a Promiscuous biotin ligase BirA*R118G or our newly engineered high-activity BirA*G3 biotinylates all proteins in a subcellular compartment of one organ and the biotinylated proteins traffic to other organs or body parts. b Biotinylated proteins are enriched and identified by mass spectrometry. ci, FB was labeled using LPP-Gal4>BirA*G3-ER (endoplasmic reticulum), and biotinylated proteins from legs/muscle organs were analyzed by tandem mass-tag (TMT) mass spectrometry (MS). Wild-type(wt) legs were used as controls. See Supplementary Fig. 2bb for the parts of legs used. Flies were maintained with 50 µM biotin in food during adulthood. c, Leg log2(BirA*G3-ER/wt) TMT ratios in two replicates. Each point is n = 2 comparisons, mean log2TMT ratio. Enrichment score (E-S): number of comparisons (from 4) in which TMT-ratio > threshold (score 4 [dark red] is for most confident hits and 0 [black] is background). d As the E-S increases, the fraction of proteins with putative signal peptides (see “Methods” section) increases. E-S = 0 vs E-S ≥ 1: ****p = 7.00 · 10−57; E-S = 0 vs E-S ≥ 2: ****p = 1.95 · 10−75; E-S = 0 vs E-S ≥ 3: ****p = 2.17 · 10−82. e, f As the E-S increases, fraction of proteins enriched for adult-FB mRNA microarray15 expression increases (e), and the fraction of proteins enriched for larval carcass (FB-free muscle organ data set) FB mRNA microarray15 decreases (f). E-S = 0 vs E-S ≥ 1: ****p = 2.78 · 10−12; E-S = 0 vs E-S ≥ 2: ****p = 3.67 · 10−17; E-S = 0 vs E-S ≥ 3: ****p = 4.53 · 10−18. g, h Hits are enriched for mammalian adipocyte (g) but not myocyte (h) secretome orthologs (see “Methods” section). ****p = 0.00007, ***p = 0.0004, **p = 0.0090. i Model of identified proteins known to traffic from FB to imaginal discs or muscle organ and known and additional FB-secreted proteins (see “Methods” section). In dh a chi square test was used. N.S. means not significant. In d, g, h the test was two-sided, while in e, f the contingency table had three outcomes (up, none, or down), and one- or two-sided nature of the test was not applicable. See also: Supplementary Figs. 48, Supplementary Tables 37, Supplementary Data 13. Source data are provided as a Source Data file.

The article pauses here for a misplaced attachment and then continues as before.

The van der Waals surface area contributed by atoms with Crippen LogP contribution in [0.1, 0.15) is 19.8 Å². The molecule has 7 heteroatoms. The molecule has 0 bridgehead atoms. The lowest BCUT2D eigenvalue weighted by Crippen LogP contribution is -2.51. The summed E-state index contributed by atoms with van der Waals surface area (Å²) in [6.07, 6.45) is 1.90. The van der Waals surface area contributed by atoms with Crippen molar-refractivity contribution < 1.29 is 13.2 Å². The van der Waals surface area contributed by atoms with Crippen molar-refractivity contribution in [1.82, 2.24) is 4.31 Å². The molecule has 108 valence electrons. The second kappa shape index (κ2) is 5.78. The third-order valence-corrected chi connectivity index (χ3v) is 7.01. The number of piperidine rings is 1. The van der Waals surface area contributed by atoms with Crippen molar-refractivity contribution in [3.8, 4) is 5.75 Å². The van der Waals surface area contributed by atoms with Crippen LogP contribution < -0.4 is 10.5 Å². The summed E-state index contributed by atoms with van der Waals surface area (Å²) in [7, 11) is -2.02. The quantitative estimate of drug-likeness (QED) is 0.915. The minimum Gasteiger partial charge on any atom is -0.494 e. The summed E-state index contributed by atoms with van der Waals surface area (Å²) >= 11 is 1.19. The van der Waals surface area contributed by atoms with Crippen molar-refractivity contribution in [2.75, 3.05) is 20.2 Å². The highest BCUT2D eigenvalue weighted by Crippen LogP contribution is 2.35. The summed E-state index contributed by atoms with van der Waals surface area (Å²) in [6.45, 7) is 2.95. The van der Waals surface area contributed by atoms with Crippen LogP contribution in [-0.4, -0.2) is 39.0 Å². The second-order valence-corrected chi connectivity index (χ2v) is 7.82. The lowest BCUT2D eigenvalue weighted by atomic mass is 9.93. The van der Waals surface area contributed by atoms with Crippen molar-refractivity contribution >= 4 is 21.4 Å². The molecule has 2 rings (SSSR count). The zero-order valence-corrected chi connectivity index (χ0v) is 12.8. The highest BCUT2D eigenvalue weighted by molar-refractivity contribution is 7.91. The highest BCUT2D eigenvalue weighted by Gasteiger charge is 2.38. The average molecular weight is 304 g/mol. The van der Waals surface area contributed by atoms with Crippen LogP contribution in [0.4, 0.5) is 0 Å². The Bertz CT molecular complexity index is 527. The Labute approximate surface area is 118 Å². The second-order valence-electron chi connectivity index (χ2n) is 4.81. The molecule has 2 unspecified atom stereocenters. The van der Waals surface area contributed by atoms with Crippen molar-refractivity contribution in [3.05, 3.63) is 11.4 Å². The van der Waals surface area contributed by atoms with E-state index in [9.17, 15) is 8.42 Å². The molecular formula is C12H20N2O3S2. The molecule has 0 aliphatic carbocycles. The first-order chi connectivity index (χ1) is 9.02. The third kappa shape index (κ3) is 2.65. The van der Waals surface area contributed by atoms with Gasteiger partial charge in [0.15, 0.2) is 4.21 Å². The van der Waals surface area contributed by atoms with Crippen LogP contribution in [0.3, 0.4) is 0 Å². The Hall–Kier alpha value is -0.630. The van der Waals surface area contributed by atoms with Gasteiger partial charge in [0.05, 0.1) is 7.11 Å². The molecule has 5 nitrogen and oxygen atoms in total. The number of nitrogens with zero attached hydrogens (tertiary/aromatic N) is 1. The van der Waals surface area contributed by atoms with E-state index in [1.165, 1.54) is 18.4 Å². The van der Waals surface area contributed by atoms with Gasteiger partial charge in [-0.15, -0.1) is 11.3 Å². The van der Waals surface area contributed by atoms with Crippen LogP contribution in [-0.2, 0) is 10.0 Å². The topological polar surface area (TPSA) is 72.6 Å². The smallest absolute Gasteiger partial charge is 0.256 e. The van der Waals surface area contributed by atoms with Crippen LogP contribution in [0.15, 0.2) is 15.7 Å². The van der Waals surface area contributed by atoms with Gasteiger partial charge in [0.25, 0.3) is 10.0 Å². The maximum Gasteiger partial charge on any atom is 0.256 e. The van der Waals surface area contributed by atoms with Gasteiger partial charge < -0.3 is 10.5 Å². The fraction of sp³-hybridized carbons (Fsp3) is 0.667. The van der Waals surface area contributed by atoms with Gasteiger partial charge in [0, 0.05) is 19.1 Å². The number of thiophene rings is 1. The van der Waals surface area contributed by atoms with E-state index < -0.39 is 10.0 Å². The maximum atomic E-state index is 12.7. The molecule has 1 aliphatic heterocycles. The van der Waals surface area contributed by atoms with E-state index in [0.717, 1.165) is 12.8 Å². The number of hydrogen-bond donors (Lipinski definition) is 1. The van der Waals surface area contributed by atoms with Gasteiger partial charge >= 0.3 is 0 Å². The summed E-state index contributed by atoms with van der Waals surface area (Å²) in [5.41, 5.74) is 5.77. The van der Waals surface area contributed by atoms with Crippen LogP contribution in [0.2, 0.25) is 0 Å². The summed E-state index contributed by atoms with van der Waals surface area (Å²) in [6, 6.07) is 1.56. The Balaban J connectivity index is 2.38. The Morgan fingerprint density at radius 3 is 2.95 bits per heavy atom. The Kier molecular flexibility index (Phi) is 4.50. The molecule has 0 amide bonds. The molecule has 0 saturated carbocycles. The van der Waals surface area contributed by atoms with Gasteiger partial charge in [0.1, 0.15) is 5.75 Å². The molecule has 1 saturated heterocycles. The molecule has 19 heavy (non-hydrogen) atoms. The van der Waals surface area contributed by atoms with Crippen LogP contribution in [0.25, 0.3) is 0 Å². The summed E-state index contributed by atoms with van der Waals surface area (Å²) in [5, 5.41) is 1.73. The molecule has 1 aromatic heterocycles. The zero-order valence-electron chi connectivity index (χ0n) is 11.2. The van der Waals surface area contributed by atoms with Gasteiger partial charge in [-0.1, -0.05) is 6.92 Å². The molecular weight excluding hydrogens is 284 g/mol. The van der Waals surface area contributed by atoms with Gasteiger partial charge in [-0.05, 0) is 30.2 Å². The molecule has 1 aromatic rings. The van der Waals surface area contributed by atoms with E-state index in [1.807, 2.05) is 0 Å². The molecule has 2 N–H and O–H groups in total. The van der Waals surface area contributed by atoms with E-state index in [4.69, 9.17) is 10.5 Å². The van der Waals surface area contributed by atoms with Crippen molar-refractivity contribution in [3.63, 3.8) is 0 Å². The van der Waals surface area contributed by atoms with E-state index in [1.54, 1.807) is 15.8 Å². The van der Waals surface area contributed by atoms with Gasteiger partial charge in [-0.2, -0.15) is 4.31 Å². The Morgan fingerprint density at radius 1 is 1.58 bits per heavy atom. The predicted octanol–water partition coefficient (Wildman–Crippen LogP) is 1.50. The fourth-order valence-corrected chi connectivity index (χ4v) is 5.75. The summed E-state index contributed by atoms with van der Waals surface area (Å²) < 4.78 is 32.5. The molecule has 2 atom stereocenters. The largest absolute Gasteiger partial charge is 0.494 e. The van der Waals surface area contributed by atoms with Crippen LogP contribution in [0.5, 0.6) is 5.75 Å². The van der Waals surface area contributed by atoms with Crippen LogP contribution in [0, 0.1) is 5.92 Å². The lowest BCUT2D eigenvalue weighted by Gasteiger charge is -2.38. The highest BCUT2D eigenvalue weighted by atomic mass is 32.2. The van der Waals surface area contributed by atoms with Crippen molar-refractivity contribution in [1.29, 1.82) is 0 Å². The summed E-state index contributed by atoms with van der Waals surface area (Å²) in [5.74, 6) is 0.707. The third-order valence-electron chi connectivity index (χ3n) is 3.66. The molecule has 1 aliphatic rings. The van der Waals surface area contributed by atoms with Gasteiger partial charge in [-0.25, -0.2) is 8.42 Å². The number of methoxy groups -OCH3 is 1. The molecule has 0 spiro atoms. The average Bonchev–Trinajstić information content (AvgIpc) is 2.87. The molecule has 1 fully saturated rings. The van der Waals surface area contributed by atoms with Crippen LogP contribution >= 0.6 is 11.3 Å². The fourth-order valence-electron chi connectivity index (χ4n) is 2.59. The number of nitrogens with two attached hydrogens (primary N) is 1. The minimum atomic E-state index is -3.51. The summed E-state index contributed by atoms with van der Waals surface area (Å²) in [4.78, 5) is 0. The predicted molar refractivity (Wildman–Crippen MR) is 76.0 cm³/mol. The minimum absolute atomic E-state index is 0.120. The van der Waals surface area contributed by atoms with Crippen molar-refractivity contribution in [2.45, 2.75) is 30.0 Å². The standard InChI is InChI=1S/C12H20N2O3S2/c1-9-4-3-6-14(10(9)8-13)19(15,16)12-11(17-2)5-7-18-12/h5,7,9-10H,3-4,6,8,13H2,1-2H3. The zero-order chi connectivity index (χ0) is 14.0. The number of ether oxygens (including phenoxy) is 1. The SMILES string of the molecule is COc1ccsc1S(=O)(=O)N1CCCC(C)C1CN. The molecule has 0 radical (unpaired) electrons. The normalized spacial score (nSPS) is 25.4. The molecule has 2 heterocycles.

Our analysis revealed that higher E-S correlates significantly with more signal peptide-containing proteins, suggesting that our hits are secreted (Supplementary Fig. 4f and Fig. 2d; see “Methods” section). Specifically, of the top 107 ranked predictions with an E-S of 4, 83% have a signal peptide. Consistently, hits are enriched for proteins found in whole fly hemolymph MS (Supplementary Fig. 4g–i and Supplementary Data 2, Supplementary Table 3). As negative controls, known ER-resident and predicted unconventionally secreted proteins were not enriched (Supplementary Fig. 5a, b; see “Methods” section). We estimated protein abundances using the PAX database (see “Methods” section), and determined that increased E-S showed enrichment for lower whole-body abundance proteins (Supplementary Fig. 5c–f), likely reflecting the isolation of the most relevant proteins away from abundant contaminants using biotinylation.

Interestingly, as the E-S increases, the fraction of hits that were enriched for adult-FB mRNA microarray expression15 increases (Fig. 2e). Consistently, overlaps with larval FB microarray and larval/pupal FB RNAseq data sets also increase (see “Methods” section). In addition, increased E-S results in decreased enrichment in larval carcass mRNA (data set of FB-free muscle organ15—here defined as muscle tissue and innervations/neuromuscular junctions (NMJs); Fig. 2f). Thus, our data set is enriched for genes transcribed in FB but not in muscle organ, suggesting of specific FB labeling, and that these proteins are candidates for trafficking from FB to legs/muscle organ. Moreover, hits are enriched for mammalian adipocyte secretome orthologs, but not for myocyte secretome orthologs (Fig. 2g, h; see “Methods” section), suggesting that some of our hits may be orthologs of previously-identified adipocyte secreted proteins.